“And here’s the key to the MITs for me: at least one of the MITs should be related to one of my goals. While the other two can be work stuff (and usually are), one must be a goal next-action. This ensures that I am doing something to move my goals forward that day… And that makes all the difference in the world.
“Each day, I’ve done something to make my dreams come true. It’s built into my morning routine: set a next-action to accomplish for one of my goals. And so it happens each day, automatically.”
The first actions you take when you get to work can dictate how you feel about the rest of the day. And when you build a habit of making progress on meaningful work before anything else, it puts you down the right path. As Farnham Street’s Shane Parrish writes:
“If I got up in the morning and the first thing I did was check email, I’d be allowing others to dictate my priorities for the day.”
Build a “one-touch” email habit
It’s nearly impossible to not let email take over your day. In fact, when we looked at data from 50,000+ RescueTime users, we found that most workers can’t go more than 6 minutes without checking their email or IM.
You’ll never get away from email. But that doesn’t mean you can’t build a better email habit.
For Intuit CEO, Brad Smith, this means using a system he calls “read, act, file, or delete.” Periodically through the day, Smith will work through his inbox, forcing himself to deal with each email in one of these four ways.
“It requires real commitment,” he explains. “But I never touch something more than once.”
Your own email habit will determine whether you spend hours in your inbox, or move through it quickly and efficiently. If you’re a Gmail user, check out our Guide to Mastering Gmail for some helpful tips and tricks.
Create a wind down ritual after work
Just like we need to take breaks during the workday, properly disconnecting after we’re done working is a powerful habit to build.
Researchers have found that people who are able to psychologically disconnect from work experience less fatigue, lower rates of procrastination, more flow, and greater work life balance.
While there are many ways to disconnect from work, Salesforce CEO, Marc Benioff, suggests practicing mindfulness:
“I enjoy meditation, which I’ve been doing for over a decade—probably to help relieve the stress I what as going through when I was working at Oracle.”
Along with mindfulness practices, many of the most productive people use what’s called Deliberate Rest—activities that let you recharge from your workday, while still being mentally productive. This could mean developing a habit of painting (like Winston Churchill) or playing violin (like railroad magnate James “Empire Builder” Hill).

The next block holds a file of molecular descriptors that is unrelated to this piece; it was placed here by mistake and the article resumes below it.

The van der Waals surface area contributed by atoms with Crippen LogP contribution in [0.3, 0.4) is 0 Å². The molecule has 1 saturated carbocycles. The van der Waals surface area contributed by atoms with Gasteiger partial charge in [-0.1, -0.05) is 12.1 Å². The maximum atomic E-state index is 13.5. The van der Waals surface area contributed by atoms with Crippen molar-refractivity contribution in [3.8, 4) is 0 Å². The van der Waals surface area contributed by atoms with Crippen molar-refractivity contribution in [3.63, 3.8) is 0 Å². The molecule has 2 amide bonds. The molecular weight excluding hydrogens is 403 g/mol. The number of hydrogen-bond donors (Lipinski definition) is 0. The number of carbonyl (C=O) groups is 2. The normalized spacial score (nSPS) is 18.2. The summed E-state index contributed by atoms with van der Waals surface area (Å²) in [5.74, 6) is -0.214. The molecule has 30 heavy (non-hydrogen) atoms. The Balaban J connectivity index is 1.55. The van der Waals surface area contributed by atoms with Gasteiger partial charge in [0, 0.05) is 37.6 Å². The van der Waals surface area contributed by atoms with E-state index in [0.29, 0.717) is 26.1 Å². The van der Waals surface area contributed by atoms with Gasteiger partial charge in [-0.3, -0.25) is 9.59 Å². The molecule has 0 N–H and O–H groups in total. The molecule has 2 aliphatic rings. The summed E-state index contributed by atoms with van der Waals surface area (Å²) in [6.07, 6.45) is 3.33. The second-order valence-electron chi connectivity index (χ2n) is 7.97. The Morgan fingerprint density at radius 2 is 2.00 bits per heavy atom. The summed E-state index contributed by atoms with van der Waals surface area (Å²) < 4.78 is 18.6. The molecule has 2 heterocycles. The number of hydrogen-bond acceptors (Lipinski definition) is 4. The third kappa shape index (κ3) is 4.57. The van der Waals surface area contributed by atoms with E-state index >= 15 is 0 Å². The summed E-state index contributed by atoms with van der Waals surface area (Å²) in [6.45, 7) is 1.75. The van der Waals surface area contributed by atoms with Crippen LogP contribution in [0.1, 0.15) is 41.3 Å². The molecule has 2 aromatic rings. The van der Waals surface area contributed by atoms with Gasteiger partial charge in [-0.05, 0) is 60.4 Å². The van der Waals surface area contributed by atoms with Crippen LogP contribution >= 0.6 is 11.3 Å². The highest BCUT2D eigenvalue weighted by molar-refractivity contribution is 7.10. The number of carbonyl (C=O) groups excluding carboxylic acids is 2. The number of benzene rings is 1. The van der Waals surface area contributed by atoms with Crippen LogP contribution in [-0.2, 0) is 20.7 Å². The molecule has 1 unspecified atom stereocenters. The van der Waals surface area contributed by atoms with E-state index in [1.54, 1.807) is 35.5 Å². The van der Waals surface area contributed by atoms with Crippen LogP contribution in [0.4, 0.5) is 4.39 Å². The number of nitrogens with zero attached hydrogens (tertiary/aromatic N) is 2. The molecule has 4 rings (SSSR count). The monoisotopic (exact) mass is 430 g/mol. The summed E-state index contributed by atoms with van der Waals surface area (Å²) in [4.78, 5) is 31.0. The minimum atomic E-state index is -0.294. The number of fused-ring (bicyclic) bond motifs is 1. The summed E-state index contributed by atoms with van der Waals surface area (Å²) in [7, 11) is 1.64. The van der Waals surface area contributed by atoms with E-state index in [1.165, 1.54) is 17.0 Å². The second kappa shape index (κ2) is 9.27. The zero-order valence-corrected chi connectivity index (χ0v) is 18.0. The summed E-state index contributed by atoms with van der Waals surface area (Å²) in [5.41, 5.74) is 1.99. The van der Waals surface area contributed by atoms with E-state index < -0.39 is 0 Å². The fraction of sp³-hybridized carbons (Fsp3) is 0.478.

Whatever you choose, the key is to find absorbing activities that take you away from your need to always be available, and let you rest, restore your mind, and get ready for a productive tomorrow.
Make decisions faster and earlier
Many things can slow down your workday. But few can grind it to a screeching halt like decision deadlock. Instead, some of the most productive people build work habits of making quick decisions. This way, they can spend less time deliberating, and more time testing, learning, and iterating.
As Elena Lytkina Botelho, partner at ghSmart leadership consultancy, explains:
“High-performing CEOs do not necessarily stand out for making great decisions all the time; rather, they stand out for being more decisive. They make decisions earlier, faster, and with greater conviction. They do so consistently—even amid ambiguity, with incomplete information, and in unfamiliar domains.”
One example she gives is of former Greyhound CEO Stephen Gorman. While leading the company through a major pivot, he regularly expressed how “a bad decision was better than a lack of direction.”
This doesn’t mean you should make rash decisions just for the sake of moving quickly. But rather that you should dig into your decision-making process and find ways to streamline it so you never get stuck.
Our lives are powered by habits. The most productive people in the world all know this and have spent time developing the right work habits to support them.
And so can you. Look through this list and try implementing a few new work habits for yourself. With time, they’ll help you put your productivity on autopilot.
What have been the most productive habits you’ve developed? Let us know in the comments below or on Twitter.